A Commentary, Critical, Practical, and Explanatory on the Old and New Testaments, by Robert Jamieson, A.R. Fausset and David Brown  at sacred-texts.com
psa 136:1The theme is the same as that of Psalm 135. God should be praised for His works of creation and providence, His deliverance and care of His people, and judgments on their enemies, and His goodness to all. The chorus to every verse is in terms of that of Psa 106:1; Psa 118:1-4, and was perhaps used as the Amen by the people, in worship (compare Ch1 16:36; Psa 105:45). (Psa. 136:1-26)
The divine titles denote supremacy.
psa 136:4alone--excluding all help.
psa 136:5by wisdom--or, "in wisdom" (Psa 104:24).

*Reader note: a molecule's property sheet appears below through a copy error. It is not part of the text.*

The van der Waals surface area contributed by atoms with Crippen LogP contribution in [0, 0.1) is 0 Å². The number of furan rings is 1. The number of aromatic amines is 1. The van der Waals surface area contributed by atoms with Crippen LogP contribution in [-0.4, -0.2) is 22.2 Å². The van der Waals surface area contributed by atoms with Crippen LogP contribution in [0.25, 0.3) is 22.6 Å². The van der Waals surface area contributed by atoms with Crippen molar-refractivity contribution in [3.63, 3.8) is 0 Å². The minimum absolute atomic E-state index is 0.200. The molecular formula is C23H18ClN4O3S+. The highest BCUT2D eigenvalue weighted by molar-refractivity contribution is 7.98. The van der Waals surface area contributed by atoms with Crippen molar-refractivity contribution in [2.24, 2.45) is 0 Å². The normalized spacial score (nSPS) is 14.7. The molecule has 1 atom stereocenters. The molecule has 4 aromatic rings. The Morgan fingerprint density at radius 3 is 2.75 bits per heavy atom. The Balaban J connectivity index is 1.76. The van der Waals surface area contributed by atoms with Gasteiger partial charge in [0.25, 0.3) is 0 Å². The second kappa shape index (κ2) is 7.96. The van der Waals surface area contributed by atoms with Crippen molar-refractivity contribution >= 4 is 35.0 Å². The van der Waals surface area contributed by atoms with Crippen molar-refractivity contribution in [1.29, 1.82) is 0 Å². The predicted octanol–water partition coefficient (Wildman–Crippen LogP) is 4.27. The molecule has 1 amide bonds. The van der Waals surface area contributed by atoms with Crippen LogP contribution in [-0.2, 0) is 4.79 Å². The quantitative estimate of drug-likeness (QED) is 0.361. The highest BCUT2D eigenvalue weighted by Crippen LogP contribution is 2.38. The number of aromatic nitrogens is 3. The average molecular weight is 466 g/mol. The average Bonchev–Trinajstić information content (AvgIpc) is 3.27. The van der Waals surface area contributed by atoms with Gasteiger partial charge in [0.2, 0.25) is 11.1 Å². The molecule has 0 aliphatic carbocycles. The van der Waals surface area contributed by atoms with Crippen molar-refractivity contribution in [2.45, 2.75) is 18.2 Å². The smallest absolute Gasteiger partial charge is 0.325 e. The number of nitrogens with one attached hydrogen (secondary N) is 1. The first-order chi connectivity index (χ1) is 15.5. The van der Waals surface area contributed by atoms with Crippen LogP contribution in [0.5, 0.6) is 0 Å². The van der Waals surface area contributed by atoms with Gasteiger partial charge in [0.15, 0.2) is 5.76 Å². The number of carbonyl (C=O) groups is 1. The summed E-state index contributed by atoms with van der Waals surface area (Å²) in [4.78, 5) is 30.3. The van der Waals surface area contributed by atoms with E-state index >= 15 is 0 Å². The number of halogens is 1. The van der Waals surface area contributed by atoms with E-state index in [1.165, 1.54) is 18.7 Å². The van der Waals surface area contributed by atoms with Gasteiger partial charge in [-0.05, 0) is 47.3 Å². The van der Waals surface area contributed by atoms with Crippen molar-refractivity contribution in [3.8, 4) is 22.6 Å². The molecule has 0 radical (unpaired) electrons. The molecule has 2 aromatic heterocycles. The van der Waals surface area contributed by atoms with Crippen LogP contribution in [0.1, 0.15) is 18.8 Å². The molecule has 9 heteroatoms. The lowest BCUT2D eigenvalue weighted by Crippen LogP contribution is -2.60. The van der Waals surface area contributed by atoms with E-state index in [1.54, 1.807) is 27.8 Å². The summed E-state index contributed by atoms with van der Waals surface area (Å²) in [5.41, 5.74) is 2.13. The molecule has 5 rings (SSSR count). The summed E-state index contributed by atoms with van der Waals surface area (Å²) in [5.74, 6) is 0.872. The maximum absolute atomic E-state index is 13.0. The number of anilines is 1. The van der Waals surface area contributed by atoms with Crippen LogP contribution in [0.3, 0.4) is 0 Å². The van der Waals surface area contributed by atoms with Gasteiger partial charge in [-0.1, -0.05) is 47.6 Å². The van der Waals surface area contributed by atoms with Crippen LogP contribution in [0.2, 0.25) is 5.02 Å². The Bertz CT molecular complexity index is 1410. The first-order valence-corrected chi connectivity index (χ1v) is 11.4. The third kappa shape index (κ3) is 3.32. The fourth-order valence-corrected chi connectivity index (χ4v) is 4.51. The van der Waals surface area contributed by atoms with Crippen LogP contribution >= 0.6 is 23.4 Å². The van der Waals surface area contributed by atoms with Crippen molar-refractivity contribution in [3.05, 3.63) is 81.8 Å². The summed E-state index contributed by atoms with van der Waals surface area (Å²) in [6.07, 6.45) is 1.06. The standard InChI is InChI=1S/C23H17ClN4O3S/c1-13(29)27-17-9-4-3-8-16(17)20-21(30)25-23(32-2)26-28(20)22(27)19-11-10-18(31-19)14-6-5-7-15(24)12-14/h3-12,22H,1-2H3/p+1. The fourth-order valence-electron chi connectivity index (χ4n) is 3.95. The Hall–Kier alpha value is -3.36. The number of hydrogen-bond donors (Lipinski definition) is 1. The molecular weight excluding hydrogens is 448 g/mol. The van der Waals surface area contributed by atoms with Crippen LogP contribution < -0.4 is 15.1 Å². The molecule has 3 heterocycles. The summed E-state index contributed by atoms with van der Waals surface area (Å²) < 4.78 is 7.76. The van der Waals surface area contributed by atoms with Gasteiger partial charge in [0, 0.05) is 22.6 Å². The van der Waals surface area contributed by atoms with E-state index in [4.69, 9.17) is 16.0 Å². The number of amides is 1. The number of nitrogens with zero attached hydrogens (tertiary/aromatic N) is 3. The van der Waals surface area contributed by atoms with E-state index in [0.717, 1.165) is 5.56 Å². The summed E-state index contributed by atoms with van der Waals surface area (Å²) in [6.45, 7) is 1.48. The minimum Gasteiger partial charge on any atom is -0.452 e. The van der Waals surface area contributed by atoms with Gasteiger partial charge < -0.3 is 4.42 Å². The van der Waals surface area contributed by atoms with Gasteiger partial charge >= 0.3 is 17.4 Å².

made--literally, "maker of."
above the waters--or, "higher than the waters" (Psa 24:2).
psa 136:12Compare similar expressions (Exo 3:20; Deu 4:34, &c.).
psa 136:15overthrew--literally, "shook off," as in Exo 14:27, as a contemptuous rejection of a reptile.
psa 136:23remembered us--or, "for us" (Psa 132:1).
our low estate--that is, captivity.
psa 136:24And hath redeemed us--or, literally, "snatched us"--alluding to the sudden deliverance effected by the overthrow of Babylon.
psa 136:25To the special favors to His people is added the record of God's goodness to all His creatures (compare Mat 6:30).
psa 136:26God of heaven--occurs but once (Jon 1:9) before the captivity. It is used by the later writers as specially distinguishing God from idols.